Patching Offline VMware Machines

Shavlik's NetChk Protect 6.5 lets IT administrators patch offline VMware virtual machines. Though NetChk Protect 6.5 is focused only on Microsoft Windows and VMware environments, Shavlik's products offers IT administrators a way to save time and effort updating offline virtual machines.

Patch deployment to virtual and physical systems just got a lot easier with the Sept. 2 release of Shavlik NetChk Protect 6.5.

With the ability to deploy patches to offline VMware virtual machines, IT managers can now be confident that VMs that are only used occasionally will spin up with the most current patches, hot fixes and service packs.

NetChk Pro 6.5 is focused on the Microsoft Windows/VMware environment, which is counter to the hypervisor cross-platform I'd like to see in a product that receives an eWEEK Labs Analyst Choice award. Even with this significant lack, IT managers should put Shavlik's NetChk Pro 6.5 at the very top of any security strategy plan for the labor- and time-saving advantages that come from the ability to automatically and consistently apply updates to offline VMs that are otherwise quite difficult to keep up-to-date.

In December 2007, Shavlik integrated some of its patch management technology into VMware Update Manager. Both VMware Update and Shavlik NetChk Protect can scan and patch the online and offline ESX Server images. NetChk Protect can also scan VMware Workstation and VMware Server images. Company officials said that VMs created with Microsoft Hyper-V and Citrix XenServer are coming in the future.

A Shavlik NetChk Protect license costs a one-time license fee of $75 per server and $35 per workstation, plus 25 percent maintenance per year at quantity 100.

The basic mechanics of working with offline VMs involved placing the machines into a special offline group in the NetChk console. I then scheduled scans of these offline systems using the NetChk console. NetChk uses the VMware mount utility to load the image on a temporary drive on the NetChk console system. Registry settings are also temporarily accessed at the same time. The patches and the NetChk scheduler are copied to the offline image. When the VM is powered on, the first job that runs is the NetChk update.

In my tests, the NetChk scheduler worked as described; updates that were scheduled in the future were not executed until the correct date. Updates that were scheduled for immediate deployment executed as soon as the VM image was powered on.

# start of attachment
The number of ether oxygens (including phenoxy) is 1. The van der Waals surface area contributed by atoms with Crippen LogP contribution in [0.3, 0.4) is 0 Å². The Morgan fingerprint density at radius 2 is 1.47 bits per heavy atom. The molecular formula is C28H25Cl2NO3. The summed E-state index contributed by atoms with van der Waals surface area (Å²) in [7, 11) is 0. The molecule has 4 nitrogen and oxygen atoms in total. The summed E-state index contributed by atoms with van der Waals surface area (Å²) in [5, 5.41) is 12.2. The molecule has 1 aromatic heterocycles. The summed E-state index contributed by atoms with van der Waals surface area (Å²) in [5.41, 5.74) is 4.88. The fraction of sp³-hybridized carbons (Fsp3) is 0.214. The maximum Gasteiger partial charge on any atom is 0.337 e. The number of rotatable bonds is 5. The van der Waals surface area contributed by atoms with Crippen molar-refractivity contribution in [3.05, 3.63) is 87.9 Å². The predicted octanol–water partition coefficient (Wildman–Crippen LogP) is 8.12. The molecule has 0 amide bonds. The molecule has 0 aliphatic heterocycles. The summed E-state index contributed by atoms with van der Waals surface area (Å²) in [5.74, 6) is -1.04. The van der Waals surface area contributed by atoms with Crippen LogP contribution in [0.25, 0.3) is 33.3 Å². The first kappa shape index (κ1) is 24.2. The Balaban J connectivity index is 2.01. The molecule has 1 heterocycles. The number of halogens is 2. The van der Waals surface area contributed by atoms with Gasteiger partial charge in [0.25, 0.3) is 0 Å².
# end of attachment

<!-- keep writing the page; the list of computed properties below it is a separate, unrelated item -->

It was simple to add virtual images to the offline scan machine group using the NetChk Protect. Because I tested NetChk Protect in a VMware infrastructure environment using ESX Servers managed by VirtualCenter 2.5 (see review here), I browsed to my VirtualCenter system and then to the ESX server and selected my virtual images.

This first version of Shavlik's offline scanning and patching tool isn't without some blemishes. Importantly, virtual images that are members of the offline machine group are not scanned with offline policies when they are running. They are scanned as part of the traditional scan process that is normally used to manager patching for running systems. In practical terms, this meant that I got "machine not scanned" messages when normally offline images were part of a scan job, which could be construed as errors by IT operations staff.

Additional funniness was encountered in the UI, including a message that patch databases were being updated from Shavlik's secure site even when the product was configured to run in disconnected mode. As well, virtual machines that were online during initial scanning but then were taken offline and subsequently scanned were still assigned the "connected" icon in status monitoring screens, which again caused me some confusion during testing and will likely confuse IT staff.

There is a long list of offline virtual configurations that are not supported by NetChk Protect. Dual boot systems, no encrypted virtual disks, no virtual images that have associated .VMDK (Virtual Machine Disk) files that are compressed or encrypted, and linked clones, template images and compressed images are not supported. This long list of exceptions didn't cause a problem for my "consolidate as many guests onto one host as simply and efficiently as possible" test bed.

Many views

Also new in NetChk Protect are two important administrative updates that significantly improve how IT administrators can manage patching. A "machine-centric" view has been added so that scanning, patching and status information about individual systems has been added. As well, role-based administration was added to make it easier to restrict IT staff authority to only those machines (physical and virtual) for which they are responsible.

I used the machine-centric view a lot during my testing. For IT staff that have used NetChk Protect in the past, this feature will likely get a lot of oohs and ahhs. Digging down to a single system in machine view will likely save significant amounts of time in daily operations as IT staff look at patch exceptions on individual systems.

Role-based administration fundamentally means that patch management can be devolved to lower level staff. While NetChk Protect isn't the simplest product in the world to master, more junior IT staff can be more safely brought into the still rather arcane field of patch management by giving them restricted access to a small number of less important machines. As they become more adept at the art and science of keeping systems up-to-date, it's easy enough to expand their role through the NetChk Protect UI.

eWEEK Labs Technical Director Cameron Sturdevant can be reached at